NET AREA & PERMISSIBLE STRESSES FOR TENSION MEMBERS – Architectural Engineering

# NET AREA & PERMISSIBLE STRESSES FOR TENSION MEMBERS

NET AREA CALCULATION FOR TENSION MEMBERS

When tension members are spliced or connected to a gusset plate by rivets or bolts, some material is removed from the cross-section due to bolt or rivet holes. The net area at any section is equal to the gross area minus the deduction for holes at that section. The deduction for the hole is the product of the hole diameter and the thickness of the material.

Net effective width,

Where, s = the staggered pitch, i.e. the distance between any two consecutive rivets, in a zigzag chain measured parallel to the direction of stress in the member,

g = gauge distance

n = number of rivet holes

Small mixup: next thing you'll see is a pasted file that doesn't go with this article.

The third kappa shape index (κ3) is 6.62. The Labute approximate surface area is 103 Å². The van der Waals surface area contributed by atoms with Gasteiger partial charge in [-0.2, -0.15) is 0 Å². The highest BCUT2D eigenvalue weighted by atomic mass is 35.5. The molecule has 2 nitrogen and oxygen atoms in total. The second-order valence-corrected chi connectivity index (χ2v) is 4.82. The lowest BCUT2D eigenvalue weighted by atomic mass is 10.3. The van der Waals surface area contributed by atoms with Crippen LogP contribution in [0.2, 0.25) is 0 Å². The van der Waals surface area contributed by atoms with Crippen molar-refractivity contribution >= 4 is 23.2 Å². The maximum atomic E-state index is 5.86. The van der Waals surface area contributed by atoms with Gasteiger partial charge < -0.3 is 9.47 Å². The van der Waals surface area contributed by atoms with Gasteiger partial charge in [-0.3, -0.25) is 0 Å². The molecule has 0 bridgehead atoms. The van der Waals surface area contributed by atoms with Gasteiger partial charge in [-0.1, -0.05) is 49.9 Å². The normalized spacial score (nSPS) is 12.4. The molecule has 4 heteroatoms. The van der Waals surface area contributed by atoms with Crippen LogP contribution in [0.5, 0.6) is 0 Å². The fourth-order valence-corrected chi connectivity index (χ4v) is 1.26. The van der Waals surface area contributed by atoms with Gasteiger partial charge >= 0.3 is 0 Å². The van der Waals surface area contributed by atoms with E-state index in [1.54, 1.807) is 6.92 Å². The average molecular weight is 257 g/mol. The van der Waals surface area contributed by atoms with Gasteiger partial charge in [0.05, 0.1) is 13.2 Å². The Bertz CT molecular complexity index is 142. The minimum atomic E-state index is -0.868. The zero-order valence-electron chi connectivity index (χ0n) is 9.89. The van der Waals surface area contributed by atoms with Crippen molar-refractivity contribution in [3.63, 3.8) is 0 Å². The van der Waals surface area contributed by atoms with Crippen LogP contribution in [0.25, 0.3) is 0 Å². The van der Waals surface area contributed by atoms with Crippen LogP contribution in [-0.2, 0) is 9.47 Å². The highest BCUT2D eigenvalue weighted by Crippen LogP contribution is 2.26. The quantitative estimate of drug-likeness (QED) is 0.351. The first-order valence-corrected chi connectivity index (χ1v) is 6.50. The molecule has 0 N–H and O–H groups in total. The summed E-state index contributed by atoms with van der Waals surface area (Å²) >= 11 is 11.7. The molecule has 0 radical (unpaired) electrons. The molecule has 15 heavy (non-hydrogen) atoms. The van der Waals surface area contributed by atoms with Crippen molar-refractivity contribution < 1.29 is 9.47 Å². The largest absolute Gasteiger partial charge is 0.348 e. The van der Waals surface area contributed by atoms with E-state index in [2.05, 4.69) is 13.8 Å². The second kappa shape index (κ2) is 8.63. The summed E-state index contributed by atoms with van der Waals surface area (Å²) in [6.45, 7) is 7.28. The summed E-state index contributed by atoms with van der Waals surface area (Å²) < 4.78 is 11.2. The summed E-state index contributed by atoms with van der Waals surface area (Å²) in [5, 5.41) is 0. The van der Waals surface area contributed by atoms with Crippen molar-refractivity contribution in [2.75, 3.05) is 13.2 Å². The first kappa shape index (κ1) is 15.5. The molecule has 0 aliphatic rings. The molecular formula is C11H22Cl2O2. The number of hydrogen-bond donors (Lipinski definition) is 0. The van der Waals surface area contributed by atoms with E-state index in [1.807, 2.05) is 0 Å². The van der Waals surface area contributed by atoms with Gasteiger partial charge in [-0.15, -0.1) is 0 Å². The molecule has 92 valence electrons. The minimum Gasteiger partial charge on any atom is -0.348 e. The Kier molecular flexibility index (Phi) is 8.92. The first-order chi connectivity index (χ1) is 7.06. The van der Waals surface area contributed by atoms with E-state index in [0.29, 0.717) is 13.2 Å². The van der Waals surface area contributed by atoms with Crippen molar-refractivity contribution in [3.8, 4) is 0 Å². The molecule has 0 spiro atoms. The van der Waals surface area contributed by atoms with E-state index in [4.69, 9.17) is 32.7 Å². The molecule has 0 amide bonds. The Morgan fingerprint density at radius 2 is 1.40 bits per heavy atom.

= number of zigzags or inclined lines.

This method can be applied to the angles also in which the rows of the rivets in both legs are staggered with respect to each other. For angles, the gross width shall be the sum of the width of the legs less than the thickness. The gauge for holes in opposite legs shall be the sum of gauges from back of angles less the thickness.

#### Net Effective Section for Angles and Tees in Tension

An angle is usually connected to a gusset plate by one leg and a tee is connected through its flange only.

Figure: Tension Members

CASE – 1

In the case of single angles in tension, connected by one leg only,

Net effective area =

Where  is the area of the connected leg,

= area of the outstanding leg, and

For angle sections, a x b x t,

Where lug angles are used, the net sectional area of the whole angle member could be considered.

CASE – 2

In the case of pair of angles back to back (or a single tee) in tension connected by only one leg on each angle (or by the flange of a tee) to the same side of the gusset plate,

Net effective area =

Where  is the area of the connected legs (or flange of the tee)

= area of the outstanding leg (or web of the tee), and

CASE – 3

In the case of double angles or tees carrying direct tension, placed back to back and connected to both sides of the gusset,

Net effective area = gross area of section – area of holes